Jamaica Becomes the First Nation to Legally Tender a CBDC

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Jamaica has become the first country to issue a legal tender for the Caribbean Development Bank (CDB). In a first for a nation, the central bank of Jamaica has formally accepted the “Jam-Dex” central bank digital currency as legal tender.

CBDC is a new form of payment that has been approved by the Bank of Jamaica (BoJ). Jam-Dex (Jamaican Digital Exchange) is a name for a cryptocurrency issued by the country’s central bank. In the coming weeks, the Jam-Dex will be formally launched for domestic usage, according to Bank of Jamaica Governor Richard Byles.

According to Byles, the digital Jamaican dollar “offers a more secure, easy alternative to traditional notes and coins.”

Since August of last year, the Jam-Dex has been in a pilot testing phase. Delays have forced BeInCrypto to postpone the rollout of the service until the second quarter of this year.

New ways to pay have emerged

In a statement, eCurrency CEO Jonathan Dharmapalan said: “Legislators in Jamaica have all now unanimously advanced a digital dollar ahead in Jamaica. This may be used to satisfy any Jamaican debt. It serves as a means of payment. It serves as a means of exchange.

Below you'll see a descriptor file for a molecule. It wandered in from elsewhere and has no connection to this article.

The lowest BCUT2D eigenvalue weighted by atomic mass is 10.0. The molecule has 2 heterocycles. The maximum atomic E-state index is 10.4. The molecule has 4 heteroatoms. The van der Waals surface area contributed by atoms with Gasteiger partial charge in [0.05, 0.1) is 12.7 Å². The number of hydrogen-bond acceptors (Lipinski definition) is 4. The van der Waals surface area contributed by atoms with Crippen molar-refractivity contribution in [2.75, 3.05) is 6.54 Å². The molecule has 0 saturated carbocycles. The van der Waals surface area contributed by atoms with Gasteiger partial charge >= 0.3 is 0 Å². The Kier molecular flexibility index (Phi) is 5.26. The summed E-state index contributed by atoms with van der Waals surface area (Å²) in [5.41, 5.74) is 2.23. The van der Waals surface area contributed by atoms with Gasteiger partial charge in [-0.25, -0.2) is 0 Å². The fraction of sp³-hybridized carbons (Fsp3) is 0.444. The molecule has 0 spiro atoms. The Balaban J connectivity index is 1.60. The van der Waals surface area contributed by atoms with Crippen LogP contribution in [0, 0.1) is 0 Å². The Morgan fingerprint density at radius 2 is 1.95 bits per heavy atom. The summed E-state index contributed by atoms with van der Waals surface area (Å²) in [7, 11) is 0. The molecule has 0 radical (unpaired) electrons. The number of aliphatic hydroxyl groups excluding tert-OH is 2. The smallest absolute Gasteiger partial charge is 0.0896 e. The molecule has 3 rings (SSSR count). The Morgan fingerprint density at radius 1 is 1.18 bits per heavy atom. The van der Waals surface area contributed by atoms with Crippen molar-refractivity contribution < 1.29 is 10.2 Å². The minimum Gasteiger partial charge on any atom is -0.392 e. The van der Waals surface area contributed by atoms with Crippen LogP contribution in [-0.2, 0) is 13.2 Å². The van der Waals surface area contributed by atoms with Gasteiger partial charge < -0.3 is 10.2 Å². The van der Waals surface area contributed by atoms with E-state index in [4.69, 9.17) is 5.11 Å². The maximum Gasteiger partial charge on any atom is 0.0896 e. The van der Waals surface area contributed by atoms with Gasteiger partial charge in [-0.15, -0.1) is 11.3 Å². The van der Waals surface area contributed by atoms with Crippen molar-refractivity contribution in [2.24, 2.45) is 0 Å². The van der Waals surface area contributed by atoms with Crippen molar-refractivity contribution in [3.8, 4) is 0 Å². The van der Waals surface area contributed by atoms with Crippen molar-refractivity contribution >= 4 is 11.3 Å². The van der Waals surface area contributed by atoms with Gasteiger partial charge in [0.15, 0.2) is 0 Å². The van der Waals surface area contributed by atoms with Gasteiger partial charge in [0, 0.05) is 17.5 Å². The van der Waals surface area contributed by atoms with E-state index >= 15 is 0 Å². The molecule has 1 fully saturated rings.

Before adding: “Because it is digital, you don’t have to be in the same area at the same time to perform a transaction…,” he said that governments should start accepting digital currency. A very, very potent weapon.”

Financial services company the JMMB Group plans to develop a variety of new products, including POS, e-commerce, and payment solutions to help promote the adoption of the Jam-Dex, according to the Jamaica Observer. National Commercial Bank (NCB) is also pushing the CBDC via its Lynk wallet, according to the source.

More than 95 percent of the world’s GDP is presently being researched or developed on a CBDC, according to the Atlantic Council’s CBDC tracker.

Although several countries, including Nigeria and the Bahamas with their “Sand Dollar,” have debuted CBDCs, Jamaica is the first to legitimise them as a form of currency.

Up until 2023, China plans to continue its digital yuan, e-CNY, or DCEP (digital currency/electronic payment) trials. In April, the pilot programme expanded to include Tianjin, Chongqing, Guangzhou, Fuzhou, Xiamen, and six more cities in Zhejiang province.

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